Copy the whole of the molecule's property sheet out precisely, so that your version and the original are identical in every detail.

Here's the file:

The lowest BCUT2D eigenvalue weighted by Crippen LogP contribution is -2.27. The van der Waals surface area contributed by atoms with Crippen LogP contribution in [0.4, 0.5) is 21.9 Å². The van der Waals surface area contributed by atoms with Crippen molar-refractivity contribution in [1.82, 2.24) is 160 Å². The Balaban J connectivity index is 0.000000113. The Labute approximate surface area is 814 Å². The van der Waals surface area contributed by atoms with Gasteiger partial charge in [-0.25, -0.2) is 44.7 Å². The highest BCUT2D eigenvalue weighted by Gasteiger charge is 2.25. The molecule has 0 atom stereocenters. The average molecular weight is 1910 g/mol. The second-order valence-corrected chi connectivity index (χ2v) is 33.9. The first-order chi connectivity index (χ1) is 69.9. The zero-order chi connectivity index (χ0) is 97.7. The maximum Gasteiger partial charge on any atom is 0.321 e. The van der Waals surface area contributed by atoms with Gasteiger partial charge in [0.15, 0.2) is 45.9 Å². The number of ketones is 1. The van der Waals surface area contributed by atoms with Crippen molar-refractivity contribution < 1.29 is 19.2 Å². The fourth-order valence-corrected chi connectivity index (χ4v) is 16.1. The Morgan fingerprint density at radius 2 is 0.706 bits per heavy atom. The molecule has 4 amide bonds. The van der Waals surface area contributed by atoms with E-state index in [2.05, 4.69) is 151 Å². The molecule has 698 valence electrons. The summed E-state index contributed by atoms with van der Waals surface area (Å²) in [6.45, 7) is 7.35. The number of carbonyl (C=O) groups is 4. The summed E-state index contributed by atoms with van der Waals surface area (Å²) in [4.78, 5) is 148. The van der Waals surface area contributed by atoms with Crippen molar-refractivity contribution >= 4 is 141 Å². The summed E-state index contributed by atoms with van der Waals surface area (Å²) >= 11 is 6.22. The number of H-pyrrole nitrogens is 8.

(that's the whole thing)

The lowest BCUT2D eigenvalue weighted by Crippen LogP contribution is -2.27. The van der Waals surface area contributed by atoms with Crippen LogP contribution in [0.4, 0.5) is 21.9 Å². The van der Waals surface area contributed by atoms with Crippen molar-refractivity contribution in [1.82, 2.24) is 160 Å². The Balaban J connectivity index is 0.000000113. The Labute approximate surface area is 814 Å². The van der Waals surface area contributed by atoms with Gasteiger partial charge in [-0.25, -0.2) is 44.7 Å². The highest BCUT2D eigenvalue weighted by Gasteiger charge is 2.25. The molecule has 0 atom stereocenters. The average molecular weight is 1910 g/mol. The second-order valence-corrected chi connectivity index (χ2v) is 33.9. The first-order chi connectivity index (χ1) is 69.9. The zero-order chi connectivity index (χ0) is 97.7. The maximum Gasteiger partial charge on any atom is 0.321 e. The van der Waals surface area contributed by atoms with Gasteiger partial charge in [0.15, 0.2) is 45.9 Å². The number of ketones is 1. The van der Waals surface area contributed by atoms with Crippen molar-refractivity contribution < 1.29 is 19.2 Å². The fourth-order valence-corrected chi connectivity index (χ4v) is 16.1. The Morgan fingerprint density at radius 2 is 0.706 bits per heavy atom. The molecule has 4 amide bonds. The van der Waals surface area contributed by atoms with E-state index in [2.05, 4.69) is 151 Å². The molecule has 698 valence electrons. The summed E-state index contributed by atoms with van der Waals surface area (Å²) in [6.45, 7) is 7.35. The number of carbonyl (C=O) groups is 4. The summed E-state index contributed by atoms with van der Waals surface area (Å²) in [4.78, 5) is 148. The van der Waals surface area contributed by atoms with Crippen molar-refractivity contribution >= 4 is 141 Å². The summed E-state index contributed by atoms with van der Waals surface area (Å²) >= 11 is 6.22. The number of H-pyrrole nitrogens is 8.